Six and the City, Series 1, Column 2, introduces the participants in the six-month challenge to find true love. Originally published in the Red Deer LIFE newspaper on February 22, 2004. I’ve republished it here:
Women ponder their ideal mates
Photo and story by Faye Bayko
The exercise was a simple one but like most simple things in life it held a powerful message. With scissors and glue we cut and pasted images of men into our scribblers that best represented the qualities we were looking for in a mate. Beside these images we wrote short phrases that further described these qualities and then added little, gold stars.
While the creation of a collage is part of any grade-school art class, these collages were created by five women working on focusing their energies on a single goal: opening themselves up to the possibilities of love.
“There are no cowboys,” said 67-year-old Jessie. “I like cowboys.”
I acknowledged the oversight in my supply of pictures and promised to bring an image of a cowboy to a future meeting.
The group of five women, each representing a dating decade, were at my home for the second of what would become regular two-week meetings as we progressed together through this experiment in dating.
The point of the collage was to provide a visual tool to assist us in deciding who it was we wished to bring into our lives. Jessie already had a very clear idea who that person was. The cowboy image, though physically absent from her collage at the moment, came through in the other qualities she had pasted in her scribbler.
For Suzanne, evening dress, fine dining and sunsets dominated the pages of her scribbler. “I want to come out from the shadows,” she explained when asked about the emerging theme.
No matter the individual’s theme, the creation of a collage helps hone the subconscious mind toward achieving the goal expressed on paper.
“I think (a collage) would be a first step,” said Kathleen Kelly, psychology instructor at Red Deer College and private practitioner. “Maybe a person has never even thought, ‘What am I looking for?’.”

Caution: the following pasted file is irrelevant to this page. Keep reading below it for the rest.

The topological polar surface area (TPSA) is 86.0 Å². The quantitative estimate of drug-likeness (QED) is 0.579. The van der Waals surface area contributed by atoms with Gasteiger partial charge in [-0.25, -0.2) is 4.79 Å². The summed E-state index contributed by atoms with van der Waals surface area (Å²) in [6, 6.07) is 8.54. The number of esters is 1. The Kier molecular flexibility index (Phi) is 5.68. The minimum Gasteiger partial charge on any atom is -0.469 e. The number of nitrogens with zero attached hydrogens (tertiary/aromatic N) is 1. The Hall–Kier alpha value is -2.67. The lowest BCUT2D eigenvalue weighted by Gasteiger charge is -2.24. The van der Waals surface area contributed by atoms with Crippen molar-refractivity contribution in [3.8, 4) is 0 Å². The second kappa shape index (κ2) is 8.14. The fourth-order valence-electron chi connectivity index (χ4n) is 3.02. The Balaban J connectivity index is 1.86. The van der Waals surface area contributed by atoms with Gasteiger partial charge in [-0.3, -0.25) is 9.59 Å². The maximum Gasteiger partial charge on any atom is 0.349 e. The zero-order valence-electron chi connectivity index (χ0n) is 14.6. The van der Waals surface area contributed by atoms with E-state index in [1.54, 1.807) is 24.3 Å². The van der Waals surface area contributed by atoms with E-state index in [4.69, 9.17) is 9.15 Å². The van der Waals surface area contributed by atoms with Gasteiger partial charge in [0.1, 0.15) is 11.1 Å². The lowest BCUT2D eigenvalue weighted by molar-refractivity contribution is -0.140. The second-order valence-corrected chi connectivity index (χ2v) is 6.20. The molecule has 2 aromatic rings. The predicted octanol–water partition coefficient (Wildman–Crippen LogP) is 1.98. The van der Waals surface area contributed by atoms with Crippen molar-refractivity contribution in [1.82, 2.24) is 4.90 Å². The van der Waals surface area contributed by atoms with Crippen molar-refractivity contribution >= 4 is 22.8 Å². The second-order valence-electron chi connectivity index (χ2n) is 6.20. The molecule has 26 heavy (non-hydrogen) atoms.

When we are you, Kelly said, we are focused on our desire to be accepted and, therefore, our relationships are based on external criteria. As we age the focus shifts internally and we look for partners suite to us. Have you ever stopped to think what’s important? What are you looking for?”
Most people spend more time planning their weekly grocery list than they do in deciding who they want as a mate, yet the choice of a mate can greatly determine the direction and success of their life.
While the exercise was fun and pulled the participants together in a shared evening of laughter it also provided an opportunity to look inside and hear what their hearts were telling them. The answers found glued in their scribblers were surprising.
Copies of an image of a man in work shirt and jeans with a tool belt hanging off his hip made it into each of the participant’s scribblers, speaking of a desire in the female heart, no matter the age, for a man who could fix things.
A discussion on how advertisements shaped what was considered an attractive male brought out the different expectations of the five dating decades the women represented, which for me, emphasized the importance of the experiment.
Recommended reading: Expect a Miracle – 7 Spiritual Steps to Finding the Right Relationship by Kathy Freston.
At 23, Dawn represents the first decade of adult dating. She is the supervisor for a local recreational facility with the goal of one day managing it. Like all the participants, her schedule is full but she would still like to set aside time for a special someone. Of course, if you have the to-die-for dimples and curly locks of Corb Lund, you won’t need a bottle of Tequila to get this girl partying.
This 32-year-old represents the second decade of adult dating. Lynn’s goal is to become an events manager and her present career path is right on target. Heart-wise, she is looking to settle down and start a family but is not interested in entering a relationship with a ready-made one.
The most adventurous of the five participants, the sensitivity of her heart surprised me.
Michelle is 49 and at the end of the third decade of adult dating but she has the youthful energy that plants her closer to the beginning. With three grown children she is at a point in her life where she can start to refocus on herself. Active in the art community she is also pursuing her interest in dancing and is looking for a partner as open to trying new things as she is.
At 50, Suzanne is at the beginning of the fourth dating decade. She is coming out of a two-year hibernation she entered in order to heal some old issues and to separate from her identity as a mother.
As a music teacher she too is very involved in Red Deer’s art community and is approaching this experiment as the next step on her journey.
Sixty-seven-year-old Jessie is the clearest of the five participants. Representing the fifth decade of adult dating and the final group this column will be dealing with, she knows exactly what she is looking for and is willing to try almost anything to achieve it. With a strong background in country singing, her man had better come with a Stetson and cowboy boots.